Climate Change & the Rule of Law
21 September 2015
Some of the world's leading judges, lawyers and legal academics met in London last week (17-19 September) for a special three-day symposium on climate change and adjudication, hosted by the Dickson Poon School of Law at King's College London, with the support of The UK Supreme Court, HM Government, the Journal of Environmental Law, the Asian Development Bank and the United Nations Environment Programme.
The London symposium, which welcomed over 25 eminent international jurists, legal practitioners and academics, was timed ahead of the UN climate change conference in Paris this December to explore the extent to which courts are equipped to deal with the breadth and complexity of problems thrown up by climate change, and what changes might be needed to ensure that legal systems can keep pace with increasing demands to resolve environmental disputes. Delegates discussed how the uncharted territory of developing 'climate change law' is highlighting significant challenges for courts in adjudicating disputes.
Lord Carnwath, Justice of the UK Supreme Court and member of the International Advisory Council for Environmental Justice of UNEP, led judicial engagement in the programme and arranged for use of the UK Supreme Court as one of the host venues for the event.
HRH The Prince of Wales was invited to write a message in support of the symposium. The message was read out to delegates on the first day of the conference.
The symposium included two events open to the public, one of which was staged at the Supreme Court. On the evening of 17 September, Professor Philippe Sands QC discussed with Professor James Crawford, Judge of the International Court of Justice, and Professor Lavanya Rajamani, Centre for Policy Research, New Delhi, the potential role of international judges and courts in addressing the legal issues relating to climate change. Over 100 guests packed Courtroom One to hear Professor Sands' lecture, the text of which is now available to download.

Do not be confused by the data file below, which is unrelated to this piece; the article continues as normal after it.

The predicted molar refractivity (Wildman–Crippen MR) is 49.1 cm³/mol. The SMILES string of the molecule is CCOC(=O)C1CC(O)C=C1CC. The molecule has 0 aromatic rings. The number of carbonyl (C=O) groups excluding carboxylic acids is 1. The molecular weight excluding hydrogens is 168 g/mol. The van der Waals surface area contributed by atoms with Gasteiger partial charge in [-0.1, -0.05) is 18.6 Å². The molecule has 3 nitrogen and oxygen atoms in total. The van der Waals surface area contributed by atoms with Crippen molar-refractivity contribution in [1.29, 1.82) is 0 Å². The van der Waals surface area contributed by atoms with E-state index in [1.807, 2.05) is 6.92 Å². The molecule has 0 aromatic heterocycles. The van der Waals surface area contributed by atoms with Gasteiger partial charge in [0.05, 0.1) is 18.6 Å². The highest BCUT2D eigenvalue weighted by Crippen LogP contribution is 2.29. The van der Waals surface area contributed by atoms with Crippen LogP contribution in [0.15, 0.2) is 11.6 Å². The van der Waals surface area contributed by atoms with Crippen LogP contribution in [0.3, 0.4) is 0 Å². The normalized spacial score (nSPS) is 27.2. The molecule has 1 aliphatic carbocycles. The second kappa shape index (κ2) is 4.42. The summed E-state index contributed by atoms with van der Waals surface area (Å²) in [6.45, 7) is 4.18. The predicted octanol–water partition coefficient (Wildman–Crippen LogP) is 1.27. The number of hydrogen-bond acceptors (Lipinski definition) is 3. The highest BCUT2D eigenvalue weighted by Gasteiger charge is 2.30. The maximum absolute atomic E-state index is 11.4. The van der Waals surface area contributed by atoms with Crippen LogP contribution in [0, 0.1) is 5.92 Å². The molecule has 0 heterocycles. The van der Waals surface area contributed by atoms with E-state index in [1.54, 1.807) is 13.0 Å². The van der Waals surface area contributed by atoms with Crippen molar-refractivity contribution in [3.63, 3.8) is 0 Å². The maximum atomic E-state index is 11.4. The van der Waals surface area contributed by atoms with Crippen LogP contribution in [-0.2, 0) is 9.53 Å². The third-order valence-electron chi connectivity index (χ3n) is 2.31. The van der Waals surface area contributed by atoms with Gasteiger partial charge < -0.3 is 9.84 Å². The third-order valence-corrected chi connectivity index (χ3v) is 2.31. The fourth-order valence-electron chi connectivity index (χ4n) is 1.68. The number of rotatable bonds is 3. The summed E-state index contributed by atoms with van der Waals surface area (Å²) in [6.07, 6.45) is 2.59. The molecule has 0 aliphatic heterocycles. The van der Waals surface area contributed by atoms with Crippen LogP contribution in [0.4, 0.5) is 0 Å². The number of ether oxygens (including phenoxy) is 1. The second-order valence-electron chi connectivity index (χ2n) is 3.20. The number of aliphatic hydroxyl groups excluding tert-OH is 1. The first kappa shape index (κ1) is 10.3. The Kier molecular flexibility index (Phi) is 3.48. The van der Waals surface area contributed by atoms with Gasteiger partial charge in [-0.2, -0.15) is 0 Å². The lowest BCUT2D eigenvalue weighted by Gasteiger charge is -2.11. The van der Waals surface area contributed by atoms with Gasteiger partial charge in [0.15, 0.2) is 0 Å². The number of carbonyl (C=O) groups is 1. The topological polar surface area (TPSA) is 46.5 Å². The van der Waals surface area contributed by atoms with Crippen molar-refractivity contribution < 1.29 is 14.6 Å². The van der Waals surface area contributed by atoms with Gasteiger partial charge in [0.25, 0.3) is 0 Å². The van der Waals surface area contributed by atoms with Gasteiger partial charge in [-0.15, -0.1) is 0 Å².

YouTube channel.The lecture and discussion chaired by Lord Carnwath, were live streamed via the UKSC website to hundreds of viewers worldwide and is now available to watch back on our
The following evening (18 September), Lord Carnwath discussed with international colleagues the experiences of domestic and specialist courts in dealing with climate change issues at a second public event, this time held at King's College. Lord Carnwath was joined for the discussion by distinguished jurists including Justice Brian J Preston, Chief Judge of the Land and Environment Court of New South Wales, Australia; Justice Swatanter Kumar, Chairperson of the National Green Tribunal, India, and Former Justice of the Indian Supreme Court; and Justice Antonio Benjamin, Justice of the National High Court of Brazil.
The conclusions and findings from the symposium's discussions will form a brief statement of the legal issues created by climate change for adjudication, due to be published in the final issue of the Journal of Environmental Law of 2015. The conference organisers hope that this document will provide a framework in developing judicial responses to climate change.
Professor Liz Fisher, General Editor of the Journal of Environmental Law and Professor of Environmental Law at Oxford University, said: "the effectiveness of any international climate change treaty or legislative regime also depends on understanding how climate change challenges and disrupts our legal systems and how they respond. The framework we will produce will help our understanding in that process".
- Video of the Climate Change & the Rule of Law lecture on The Supreme Court's YouTube channel
- Professor Sands' lecture on Climate Change and the Rule of Law (PDF)
- HRH The Prince of Wales' letter in support of the symposium (PDF)
- More details of the symposium, on the King's College London website
- Report on symposium by Professor Chris Hilson of the School of Law at the University of Reading